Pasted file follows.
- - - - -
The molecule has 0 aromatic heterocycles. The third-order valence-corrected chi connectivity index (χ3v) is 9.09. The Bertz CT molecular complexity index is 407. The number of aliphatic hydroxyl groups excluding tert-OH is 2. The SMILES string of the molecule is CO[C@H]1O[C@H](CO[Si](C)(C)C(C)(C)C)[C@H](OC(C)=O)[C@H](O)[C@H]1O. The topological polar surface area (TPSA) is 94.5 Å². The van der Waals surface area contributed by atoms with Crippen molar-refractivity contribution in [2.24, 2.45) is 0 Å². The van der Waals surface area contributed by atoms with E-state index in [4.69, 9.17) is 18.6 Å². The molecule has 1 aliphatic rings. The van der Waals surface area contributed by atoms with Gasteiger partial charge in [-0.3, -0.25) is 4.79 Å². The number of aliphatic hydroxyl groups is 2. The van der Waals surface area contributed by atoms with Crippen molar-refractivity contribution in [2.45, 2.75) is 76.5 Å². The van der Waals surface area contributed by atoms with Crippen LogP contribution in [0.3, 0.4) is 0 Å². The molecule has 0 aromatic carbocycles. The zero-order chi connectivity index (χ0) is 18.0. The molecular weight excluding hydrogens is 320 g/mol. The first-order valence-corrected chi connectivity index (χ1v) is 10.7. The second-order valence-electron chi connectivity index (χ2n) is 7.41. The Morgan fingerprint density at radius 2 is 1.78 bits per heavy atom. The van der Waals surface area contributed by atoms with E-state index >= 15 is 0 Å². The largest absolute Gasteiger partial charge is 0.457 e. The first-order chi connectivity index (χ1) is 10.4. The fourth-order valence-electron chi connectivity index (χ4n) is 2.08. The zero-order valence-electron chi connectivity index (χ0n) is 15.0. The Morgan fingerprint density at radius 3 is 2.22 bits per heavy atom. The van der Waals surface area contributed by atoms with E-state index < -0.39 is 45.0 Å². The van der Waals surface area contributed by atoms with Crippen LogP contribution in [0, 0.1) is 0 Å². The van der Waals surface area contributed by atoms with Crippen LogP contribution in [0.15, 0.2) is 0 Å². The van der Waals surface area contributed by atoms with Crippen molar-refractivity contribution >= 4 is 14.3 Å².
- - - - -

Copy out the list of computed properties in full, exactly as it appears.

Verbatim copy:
The molecule has 0 aromatic heterocycles. The third-order valence-corrected chi connectivity index (χ3v) is 9.09. The Bertz CT molecular complexity index is 407. The number of aliphatic hydroxyl groups excluding tert-OH is 2. The SMILES string of the molecule is CO[C@H]1O[C@H](CO[Si](C)(C)C(C)(C)C)[C@H](OC(C)=O)[C@H](O)[C@H]1O. The topological polar surface area (TPSA) is 94.5 Å². The van der Waals surface area contributed by atoms with Crippen molar-refractivity contribution in [2.24, 2.45) is 0 Å². The van der Waals surface area contributed by atoms with E-state index in [4.69, 9.17) is 18.6 Å². The molecule has 1 aliphatic rings. The van der Waals surface area contributed by atoms with Gasteiger partial charge in [-0.3, -0.25) is 4.79 Å². The number of aliphatic hydroxyl groups is 2. The van der Waals surface area contributed by atoms with Crippen molar-refractivity contribution in [2.45, 2.75) is 76.5 Å². The van der Waals surface area contributed by atoms with Crippen LogP contribution in [0.3, 0.4) is 0 Å². The molecule has 0 aromatic carbocycles. The zero-order chi connectivity index (χ0) is 18.0. The molecular weight excluding hydrogens is 320 g/mol. The first-order valence-corrected chi connectivity index (χ1v) is 10.7. The second-order valence-electron chi connectivity index (χ2n) is 7.41. The Morgan fingerprint density at radius 2 is 1.78 bits per heavy atom. The van der Waals surface area contributed by atoms with E-state index >= 15 is 0 Å². The largest absolute Gasteiger partial charge is 0.457 e. The first-order chi connectivity index (χ1) is 10.4. The fourth-order valence-electron chi connectivity index (χ4n) is 2.08. The zero-order valence-electron chi connectivity index (χ0n) is 15.0. The Morgan fingerprint density at radius 3 is 2.22 bits per heavy atom. The van der Waals surface area contributed by atoms with E-state index < -0.39 is 45.0 Å². The van der Waals surface area contributed by atoms with Crippen LogP contribution in [0, 0.1) is 0 Å². The van der Waals surface area contributed by atoms with Crippen LogP contribution in [0.15, 0.2) is 0 Å². The van der Waals surface area contributed by atoms with Crippen molar-refractivity contribution >= 4 is 14.3 Å².